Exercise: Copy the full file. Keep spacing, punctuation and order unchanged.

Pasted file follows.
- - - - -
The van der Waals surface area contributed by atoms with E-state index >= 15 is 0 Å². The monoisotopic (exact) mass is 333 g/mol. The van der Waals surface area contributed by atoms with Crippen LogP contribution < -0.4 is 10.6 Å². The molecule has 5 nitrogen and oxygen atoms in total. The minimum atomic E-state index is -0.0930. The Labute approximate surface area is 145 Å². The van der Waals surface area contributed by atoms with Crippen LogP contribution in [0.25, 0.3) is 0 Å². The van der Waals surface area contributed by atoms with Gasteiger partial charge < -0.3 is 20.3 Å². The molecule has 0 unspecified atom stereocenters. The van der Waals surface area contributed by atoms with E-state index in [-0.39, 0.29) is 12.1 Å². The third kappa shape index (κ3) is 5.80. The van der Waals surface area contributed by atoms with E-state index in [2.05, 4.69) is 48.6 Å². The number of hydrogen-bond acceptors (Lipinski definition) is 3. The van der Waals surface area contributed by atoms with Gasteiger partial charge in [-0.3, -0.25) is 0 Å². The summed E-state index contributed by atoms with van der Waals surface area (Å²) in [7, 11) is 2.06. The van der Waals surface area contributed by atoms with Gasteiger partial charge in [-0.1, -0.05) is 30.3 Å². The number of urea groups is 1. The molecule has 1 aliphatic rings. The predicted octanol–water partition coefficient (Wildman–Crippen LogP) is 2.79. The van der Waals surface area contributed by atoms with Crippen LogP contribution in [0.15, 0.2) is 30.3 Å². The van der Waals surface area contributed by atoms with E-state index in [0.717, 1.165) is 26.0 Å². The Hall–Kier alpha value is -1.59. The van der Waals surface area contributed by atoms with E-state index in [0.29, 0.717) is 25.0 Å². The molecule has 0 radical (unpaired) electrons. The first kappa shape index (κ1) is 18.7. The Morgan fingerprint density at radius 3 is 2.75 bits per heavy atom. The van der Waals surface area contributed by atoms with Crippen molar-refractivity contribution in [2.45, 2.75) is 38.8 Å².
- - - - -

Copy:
The van der Waals surface area contributed by atoms with E-state index >= 15 is 0 Å². The monoisotopic (exact) mass is 333 g/mol. The van der Waals surface area contributed by atoms with Crippen LogP contribution < -0.4 is 10.6 Å². The molecule has 5 nitrogen and oxygen atoms in total. The minimum atomic E-state index is -0.0930. The Labute approximate surface area is 145 Å². The van der Waals surface area contributed by atoms with Crippen LogP contribution in [0.25, 0.3) is 0 Å². The van der Waals surface area contributed by atoms with Gasteiger partial charge < -0.3 is 20.3 Å². The molecule has 0 unspecified atom stereocenters. The van der Waals surface area contributed by atoms with E-state index in [-0.39, 0.29) is 12.1 Å². The third kappa shape index (κ3) is 5.80. The van der Waals surface area contributed by atoms with E-state index in [2.05, 4.69) is 48.6 Å². The number of hydrogen-bond acceptors (Lipinski definition) is 3. The van der Waals surface area contributed by atoms with Gasteiger partial charge in [-0.3, -0.25) is 0 Å². The summed E-state index contributed by atoms with van der Waals surface area (Å²) in [7, 11) is 2.06. The van der Waals surface area contributed by atoms with Gasteiger partial charge in [-0.1, -0.05) is 30.3 Å². The number of urea groups is 1. The molecule has 1 aliphatic rings. The predicted octanol–water partition coefficient (Wildman–Crippen LogP) is 2.79. The van der Waals surface area contributed by atoms with Crippen LogP contribution in [0.15, 0.2) is 30.3 Å². The van der Waals surface area contributed by atoms with E-state index in [0.717, 1.165) is 26.0 Å². The Hall–Kier alpha value is -1.59. The van der Waals surface area contributed by atoms with E-state index in [0.29, 0.717) is 25.0 Å². The molecule has 0 radical (unpaired) electrons. The first kappa shape index (κ1) is 18.7. The Morgan fingerprint density at radius 3 is 2.75 bits per heavy atom. The van der Waals surface area contributed by atoms with Crippen molar-refractivity contribution in [2.45, 2.75) is 38.8 Å².